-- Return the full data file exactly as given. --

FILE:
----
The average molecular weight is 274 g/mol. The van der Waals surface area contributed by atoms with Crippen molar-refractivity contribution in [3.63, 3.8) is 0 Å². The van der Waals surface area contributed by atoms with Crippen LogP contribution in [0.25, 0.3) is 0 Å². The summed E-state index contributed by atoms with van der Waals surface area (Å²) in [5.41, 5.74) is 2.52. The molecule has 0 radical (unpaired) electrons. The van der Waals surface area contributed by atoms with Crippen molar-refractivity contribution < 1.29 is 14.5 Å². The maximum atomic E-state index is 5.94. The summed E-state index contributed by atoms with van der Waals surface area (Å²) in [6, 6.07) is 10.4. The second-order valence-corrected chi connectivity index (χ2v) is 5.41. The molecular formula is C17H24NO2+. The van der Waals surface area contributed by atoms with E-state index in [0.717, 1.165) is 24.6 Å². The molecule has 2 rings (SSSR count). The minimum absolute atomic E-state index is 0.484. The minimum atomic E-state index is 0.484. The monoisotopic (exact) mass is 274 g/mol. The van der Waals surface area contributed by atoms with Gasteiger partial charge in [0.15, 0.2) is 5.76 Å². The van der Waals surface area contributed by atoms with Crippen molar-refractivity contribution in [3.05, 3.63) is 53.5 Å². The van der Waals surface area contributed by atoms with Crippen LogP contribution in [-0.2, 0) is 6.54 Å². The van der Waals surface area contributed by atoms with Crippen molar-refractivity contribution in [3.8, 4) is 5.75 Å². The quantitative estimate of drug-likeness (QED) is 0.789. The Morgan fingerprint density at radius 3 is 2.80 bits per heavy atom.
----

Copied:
The average molecular weight is 274 g/mol. The van der Waals surface area contributed by atoms with Crippen molar-refractivity contribution in [3.63, 3.8) is 0 Å². The van der Waals surface area contributed by atoms with Crippen LogP contribution in [0.25, 0.3) is 0 Å². The summed E-state index contributed by atoms with van der Waals surface area (Å²) in [5.41, 5.74) is 2.52. The molecule has 0 radical (unpaired) electrons. The van der Waals surface area contributed by atoms with Crippen molar-refractivity contribution < 1.29 is 14.5 Å². The maximum atomic E-state index is 5.94. The summed E-state index contributed by atoms with van der Waals surface area (Å²) in [6, 6.07) is 10.4. The second-order valence-corrected chi connectivity index (χ2v) is 5.41. The molecular formula is C17H24NO2+. The van der Waals surface area contributed by atoms with E-state index in [0.717, 1.165) is 24.6 Å². The molecule has 2 rings (SSSR count). The minimum absolute atomic E-state index is 0.484. The minimum atomic E-state index is 0.484. The monoisotopic (exact) mass is 274 g/mol. The van der Waals surface area contributed by atoms with Gasteiger partial charge in [0.15, 0.2) is 5.76 Å². The van der Waals surface area contributed by atoms with Crippen molar-refractivity contribution in [3.05, 3.63) is 53.5 Å². The van der Waals surface area contributed by atoms with Crippen LogP contribution in [-0.2, 0) is 6.54 Å². The van der Waals surface area contributed by atoms with Crippen molar-refractivity contribution in [3.8, 4) is 5.75 Å². The quantitative estimate of drug-likeness (QED) is 0.789. The Morgan fingerprint density at radius 3 is 2.80 bits per heavy atom.